Tuesday, 29 September 2015
Debunking Dualist Notions of Near-Death Experiences
This post is by Hayley Dewe, pictured above. She is a PhD student from the School of Psychology at the University of Birmingham. Her research is based in The Selective Attention and Awareness laboratory, directed by Jason Braithwaite. Her research focuses on the neurocognitive correlates of anomalous (hallucinatory) experience, specifically pertaining to the ‘self’, embodiment, and consciousness.
In this post I will briefly discuss the extraordinary phenomena of Near-Death Experiences (NDEs), and highlights key arguments raised in my recent paper, co-authored paper with Jason Braithwaite, which explores how findings from neuroscience can help debunk dualist notions of NDEs (Braithwaite & Dewe 2014; published in The (UK) Skeptic magazine).
NDEs are striking experiences that typically occur when one is close to death or exposed to life-threatening situations of intense physical and/or emotional danger (first coined by Moody 1975, Life after Life. New York: Bantam Books). This unusual experience includes a variety of aberrant components such as: sensations of peace and vivid imagery, bright flashes of light, the sensation of travelling through a dark tunnel towards a bright light, a disconnection from the physical body (a shift in perspective: the Out-of-Body Experience), and the sensation of entering a light / visions of an ‘afterlife’ etc. (Greyson 1980).
From a parapsychological (or survivalist / supernatural) perspective, NDEs are understood as mystical and spiritual experiences that expose the individual to another world (or afterlife). This is taken as evidence for the survival of bodily death (i.e. dualism); that the mind/consciousness is not dependent on the brain (Parnia and Fenwick 2002; van Lommel et al. 2001).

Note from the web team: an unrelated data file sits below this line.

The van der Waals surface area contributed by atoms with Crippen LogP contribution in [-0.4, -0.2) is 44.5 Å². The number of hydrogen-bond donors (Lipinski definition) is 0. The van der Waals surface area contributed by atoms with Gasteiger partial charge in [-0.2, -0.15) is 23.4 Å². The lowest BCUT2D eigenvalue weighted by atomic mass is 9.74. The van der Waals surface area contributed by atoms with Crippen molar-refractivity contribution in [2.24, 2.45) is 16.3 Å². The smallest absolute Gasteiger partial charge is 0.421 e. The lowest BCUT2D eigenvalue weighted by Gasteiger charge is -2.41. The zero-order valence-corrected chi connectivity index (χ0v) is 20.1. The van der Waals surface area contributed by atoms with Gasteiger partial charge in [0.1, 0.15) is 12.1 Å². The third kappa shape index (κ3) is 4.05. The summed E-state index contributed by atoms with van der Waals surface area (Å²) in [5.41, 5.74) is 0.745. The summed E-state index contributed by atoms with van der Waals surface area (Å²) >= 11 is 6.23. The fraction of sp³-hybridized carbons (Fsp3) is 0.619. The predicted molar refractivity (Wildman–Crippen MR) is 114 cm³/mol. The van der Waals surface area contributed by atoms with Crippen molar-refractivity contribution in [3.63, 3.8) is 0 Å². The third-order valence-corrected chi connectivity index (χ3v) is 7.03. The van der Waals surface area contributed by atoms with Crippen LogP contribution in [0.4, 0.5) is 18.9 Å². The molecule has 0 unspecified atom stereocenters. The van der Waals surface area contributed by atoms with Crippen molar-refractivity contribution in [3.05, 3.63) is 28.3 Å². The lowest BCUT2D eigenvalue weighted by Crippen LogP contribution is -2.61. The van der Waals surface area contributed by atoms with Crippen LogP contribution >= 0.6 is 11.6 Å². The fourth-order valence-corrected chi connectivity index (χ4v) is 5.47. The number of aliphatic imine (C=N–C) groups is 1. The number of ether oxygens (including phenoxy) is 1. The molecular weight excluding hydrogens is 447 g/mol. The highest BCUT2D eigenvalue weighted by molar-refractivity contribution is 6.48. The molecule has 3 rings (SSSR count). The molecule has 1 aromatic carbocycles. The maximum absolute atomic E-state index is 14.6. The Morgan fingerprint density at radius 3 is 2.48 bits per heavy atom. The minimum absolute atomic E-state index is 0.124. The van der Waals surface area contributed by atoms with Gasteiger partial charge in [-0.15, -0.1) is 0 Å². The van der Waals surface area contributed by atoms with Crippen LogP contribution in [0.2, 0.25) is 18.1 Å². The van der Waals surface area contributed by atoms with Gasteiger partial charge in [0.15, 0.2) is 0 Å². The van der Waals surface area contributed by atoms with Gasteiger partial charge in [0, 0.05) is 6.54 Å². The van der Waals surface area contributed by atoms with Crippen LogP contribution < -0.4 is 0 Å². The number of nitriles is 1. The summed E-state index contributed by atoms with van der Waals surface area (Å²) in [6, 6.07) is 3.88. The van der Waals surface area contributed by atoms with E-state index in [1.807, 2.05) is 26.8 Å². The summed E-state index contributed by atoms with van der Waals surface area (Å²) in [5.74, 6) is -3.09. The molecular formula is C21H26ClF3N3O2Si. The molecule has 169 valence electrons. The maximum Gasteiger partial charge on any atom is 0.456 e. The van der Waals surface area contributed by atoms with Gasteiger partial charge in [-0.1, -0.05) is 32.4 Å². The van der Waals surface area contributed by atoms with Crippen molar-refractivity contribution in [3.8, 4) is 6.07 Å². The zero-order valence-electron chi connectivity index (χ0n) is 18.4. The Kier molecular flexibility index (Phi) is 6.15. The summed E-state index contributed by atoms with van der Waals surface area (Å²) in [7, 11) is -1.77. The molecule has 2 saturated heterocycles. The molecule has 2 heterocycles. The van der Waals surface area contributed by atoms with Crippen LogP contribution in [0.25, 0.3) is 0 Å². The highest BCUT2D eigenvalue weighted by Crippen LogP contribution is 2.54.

In stark contrast is the scientific/neuroscience perspective. Here, it is argued that NDEs are hallucinatory phenomena, generated by a disinhibited and highly confused, dying brain (known as the ‘dying brain account’; Blackmore 1996; Braithwaite 2008; Jansen 1990).
There are two important arguments pertaining to the scientific account that I would like to raise here. There are a host of logical fallacies and methodological discrepancies within the parapsychological literature (discussed at length in Braithwaite & Dewe 2014; Braithwaite 2008). One argument we propose is that, to our knowledge, there appears to be no objective study validating the presence of an entirely inactive human brain with the simultaneous occurrence of an NDE! This is of principal concern to survivalists; how is it assumed that the NDE is a glimpse of an afterlife, or evidence for dualist notions of life (or mind) surviving brain death, if no such evidence actually exists? Further, even if there were evidence of a completely inactive brain, and subsequent recollection of an NDE; evidencing their simultaneous occurrence would be extremely problematic. How could one pinpoint the precise time frame that the NDE components occurred? The NDE itself may well have occurred before levels of brain activity became ‘inactive’ (or ‘flattened’), or even experienced and recalled afterwards, during recovery.
Secondly, no component of the NDE is actually unique to the ‘near-death’ experience. The visual perceptions that are observed such as flashes of light, or alternate shifts in perspective (i.e. the OBE) can and do occur in a variety of contexts; not only when one is close to death. For instance, OBEs reportedly occur in 12% of the general population (Blackmore 1984). Therefore, one needn’t necessarily be ‘near to death’ to experience NDE phenomena, and consequently we suggest that dualist / survivalist arguments of NDEs are arguably flawed.